The internet of things is set to transform retail as we know it

The ever-increasing number of devices found in your home and on your person is being used to slowly gather data about you and how you live your life.


The growing network of gadgets, jewellery and appliances sending information between one another have undoubtedly transformed and enhanced many areas of modern life. A bracelet around your wrist can send vital statistics about your health to your doctor’s computer almost in real time. The doctor could then order you a prescription to be sent to your house within 24 hours. Even everyday appliances are interacting with us like never before. Our freezers can adjust their temperatures based on the types of food we store in them. The IoT is changing the way we eat, exercise and take care of our health – but one industry which will be the most profoundly affected is the retail sector. The shopping experience is set to be transformed by constantly-updated apps and devices that understand precisely a consumer’s tastes and preferences. Retailers will have access to far more information about their target market than ever before. How they choose to use this will be up to them.


The IoT will allow some shoppers to use algorithms to make their purchase decisions for them. It will also allow them to spend money more strategically. For example, some apps will alert you to which days the products you want to buy are on sale at cheaper prices.


Already there are data gathering apps and sites out there designed to make your shopping experiences easier and more straightforward. Stitch Fix, for example, gathers as much personal data about your previous clothing and jewellery purchases as possible and then sends you recommendations regarding which clothes to buy. Meal service apps, too, will look at your previous grocery purchases and deliver those items to your door on a repeat basis if you request the service.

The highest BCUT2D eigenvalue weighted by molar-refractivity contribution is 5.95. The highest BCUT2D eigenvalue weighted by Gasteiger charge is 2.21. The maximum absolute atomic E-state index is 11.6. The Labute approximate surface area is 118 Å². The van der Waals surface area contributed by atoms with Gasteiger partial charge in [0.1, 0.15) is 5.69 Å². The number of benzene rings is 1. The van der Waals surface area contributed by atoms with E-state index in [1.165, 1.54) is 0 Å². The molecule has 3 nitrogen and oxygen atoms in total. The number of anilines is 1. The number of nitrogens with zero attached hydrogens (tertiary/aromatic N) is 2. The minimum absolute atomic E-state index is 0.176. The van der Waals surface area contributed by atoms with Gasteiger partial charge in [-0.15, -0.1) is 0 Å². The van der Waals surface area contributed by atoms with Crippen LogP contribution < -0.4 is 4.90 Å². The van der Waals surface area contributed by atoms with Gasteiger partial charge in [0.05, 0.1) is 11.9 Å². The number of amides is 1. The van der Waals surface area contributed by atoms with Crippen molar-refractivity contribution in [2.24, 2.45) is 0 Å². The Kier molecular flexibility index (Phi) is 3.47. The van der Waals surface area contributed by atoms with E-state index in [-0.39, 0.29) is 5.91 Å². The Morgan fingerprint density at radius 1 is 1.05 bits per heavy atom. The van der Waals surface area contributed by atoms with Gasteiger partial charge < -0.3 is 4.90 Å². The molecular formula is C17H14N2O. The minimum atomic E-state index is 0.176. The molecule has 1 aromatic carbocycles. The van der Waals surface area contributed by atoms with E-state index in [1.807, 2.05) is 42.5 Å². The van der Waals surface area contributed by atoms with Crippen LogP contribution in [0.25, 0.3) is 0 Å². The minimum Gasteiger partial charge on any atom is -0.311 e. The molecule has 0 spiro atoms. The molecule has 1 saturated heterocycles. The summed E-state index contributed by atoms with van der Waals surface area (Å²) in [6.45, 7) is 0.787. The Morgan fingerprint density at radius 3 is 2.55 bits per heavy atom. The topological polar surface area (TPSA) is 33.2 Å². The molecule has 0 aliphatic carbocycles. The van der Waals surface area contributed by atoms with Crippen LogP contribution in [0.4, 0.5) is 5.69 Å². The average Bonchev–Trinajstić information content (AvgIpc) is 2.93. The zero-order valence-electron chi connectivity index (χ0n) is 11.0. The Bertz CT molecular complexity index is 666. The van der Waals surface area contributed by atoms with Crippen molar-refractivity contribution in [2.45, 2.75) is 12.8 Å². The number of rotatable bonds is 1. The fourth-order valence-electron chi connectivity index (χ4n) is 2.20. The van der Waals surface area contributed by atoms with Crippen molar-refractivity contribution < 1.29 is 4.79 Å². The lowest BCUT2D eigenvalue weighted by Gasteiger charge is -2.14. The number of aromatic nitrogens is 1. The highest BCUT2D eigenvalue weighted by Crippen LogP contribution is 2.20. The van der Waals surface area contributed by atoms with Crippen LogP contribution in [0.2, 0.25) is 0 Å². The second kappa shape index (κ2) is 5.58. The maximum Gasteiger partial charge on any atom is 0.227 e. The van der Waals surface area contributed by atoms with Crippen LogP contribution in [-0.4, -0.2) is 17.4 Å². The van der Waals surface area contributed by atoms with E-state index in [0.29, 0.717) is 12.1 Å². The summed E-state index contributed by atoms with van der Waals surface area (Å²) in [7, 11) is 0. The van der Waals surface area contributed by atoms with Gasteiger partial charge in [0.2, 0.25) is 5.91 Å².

This huge increase in apps that belong to the IoT will mean that more data will need to be generated by the IoT than ever before. Herein lies the challenge. If retailers want to compete realistically in an industry that is incorporating the IoT more and more, they must develop sophisticated and accurate analytics tools. They must deploy systems such as Watson that read and understand large amounts of data and then find answers to almost any question posed in human language.


Retailers are also developing apps to improve customer satisfaction in-store. A customer can simply say – or write – a question into the app to get an instant answer from a wide range of sources throughout the business. Staff can provide feedback on answers to ensure the app will always be evolving.


The Watson-based app has the ability to understand language, read and interpret vast amounts of data, and then engage a consumer by answering questions with relevant personalised responses.


This is more than about just increasing sales. Opening up a dialogue between retailer and  customer allows the former to carry out some simple market research It also enhances their brand and fosters brand loyalty by assuring customers that their thoughts and feedback are appreciated. Knowing the customer is half the battle for retailers in delivering effective service. Breakthroughs in technology make this easier than ever.


The onslaught of data that awaits retailers means that the use of cognitive systems such as Watson will guarantee an easier, more profitable relationship with customers.

For the consumer, this is a golden age of retail. They are able to access goods from all over the world regardless of their location.The are able to access retailers and request feedback and information from them with more immediacy than ever. The only catch is that all this immediacy and accessibility comes with a price. They must be willing to part with their vital personal data if they are going to access a shopping experience that is tailored to meet their styles, tastes and preferences.